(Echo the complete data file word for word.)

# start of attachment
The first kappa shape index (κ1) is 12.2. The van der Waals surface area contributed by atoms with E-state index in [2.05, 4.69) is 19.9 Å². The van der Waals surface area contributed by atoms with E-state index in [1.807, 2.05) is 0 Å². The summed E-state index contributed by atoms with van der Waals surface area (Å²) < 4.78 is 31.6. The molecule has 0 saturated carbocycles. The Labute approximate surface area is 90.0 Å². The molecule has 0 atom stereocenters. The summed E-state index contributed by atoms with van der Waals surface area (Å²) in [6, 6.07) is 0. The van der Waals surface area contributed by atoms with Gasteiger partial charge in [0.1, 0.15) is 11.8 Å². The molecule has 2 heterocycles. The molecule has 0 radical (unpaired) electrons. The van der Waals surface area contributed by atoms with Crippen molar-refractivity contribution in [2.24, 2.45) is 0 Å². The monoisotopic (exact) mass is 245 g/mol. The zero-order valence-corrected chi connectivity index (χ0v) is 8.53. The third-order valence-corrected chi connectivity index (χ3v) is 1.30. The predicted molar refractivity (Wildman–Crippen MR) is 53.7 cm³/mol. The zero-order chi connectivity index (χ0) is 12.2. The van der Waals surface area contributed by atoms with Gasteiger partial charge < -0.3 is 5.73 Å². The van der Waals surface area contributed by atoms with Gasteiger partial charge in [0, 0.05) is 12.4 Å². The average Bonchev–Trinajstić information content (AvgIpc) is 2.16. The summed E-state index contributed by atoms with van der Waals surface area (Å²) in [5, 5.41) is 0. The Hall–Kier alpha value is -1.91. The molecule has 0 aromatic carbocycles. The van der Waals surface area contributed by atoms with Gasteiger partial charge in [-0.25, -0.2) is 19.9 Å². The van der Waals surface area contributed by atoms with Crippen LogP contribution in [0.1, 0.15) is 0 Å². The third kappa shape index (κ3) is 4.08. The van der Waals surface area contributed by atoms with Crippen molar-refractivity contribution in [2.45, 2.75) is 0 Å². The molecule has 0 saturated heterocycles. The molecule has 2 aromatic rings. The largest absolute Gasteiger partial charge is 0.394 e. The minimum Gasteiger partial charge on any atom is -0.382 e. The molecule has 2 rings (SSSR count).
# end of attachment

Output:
The first kappa shape index (κ1) is 12.2. The van der Waals surface area contributed by atoms with E-state index in [2.05, 4.69) is 19.9 Å². The van der Waals surface area contributed by atoms with E-state index in [1.807, 2.05) is 0 Å². The summed E-state index contributed by atoms with van der Waals surface area (Å²) < 4.78 is 31.6. The molecule has 0 saturated carbocycles. The Labute approximate surface area is 90.0 Å². The molecule has 0 atom stereocenters. The summed E-state index contributed by atoms with van der Waals surface area (Å²) in [6, 6.07) is 0. The van der Waals surface area contributed by atoms with Gasteiger partial charge in [0.1, 0.15) is 11.8 Å². The molecule has 2 heterocycles. The molecule has 0 radical (unpaired) electrons. The van der Waals surface area contributed by atoms with Crippen molar-refractivity contribution in [2.24, 2.45) is 0 Å². The monoisotopic (exact) mass is 245 g/mol. The zero-order valence-corrected chi connectivity index (χ0v) is 8.53. The third-order valence-corrected chi connectivity index (χ3v) is 1.30. The predicted molar refractivity (Wildman–Crippen MR) is 53.7 cm³/mol. The zero-order chi connectivity index (χ0) is 12.2. The van der Waals surface area contributed by atoms with Gasteiger partial charge < -0.3 is 5.73 Å². The van der Waals surface area contributed by atoms with Gasteiger partial charge in [0, 0.05) is 12.4 Å². The average Bonchev–Trinajstić information content (AvgIpc) is 2.16. The summed E-state index contributed by atoms with van der Waals surface area (Å²) in [5, 5.41) is 0. The Hall–Kier alpha value is -1.91. The molecule has 0 aromatic carbocycles. The van der Waals surface area contributed by atoms with Gasteiger partial charge in [-0.25, -0.2) is 19.9 Å². The van der Waals surface area contributed by atoms with Crippen LogP contribution in [0.1, 0.15) is 0 Å². The third kappa shape index (κ3) is 4.08. The van der Waals surface area contributed by atoms with Crippen molar-refractivity contribution in [2.45, 2.75) is 0 Å². The molecule has 0 saturated heterocycles. The molecule has 2 aromatic rings. The largest absolute Gasteiger partial charge is 0.394 e. The minimum Gasteiger partial charge on any atom is -0.382 e. The molecule has 2 rings (SSSR count).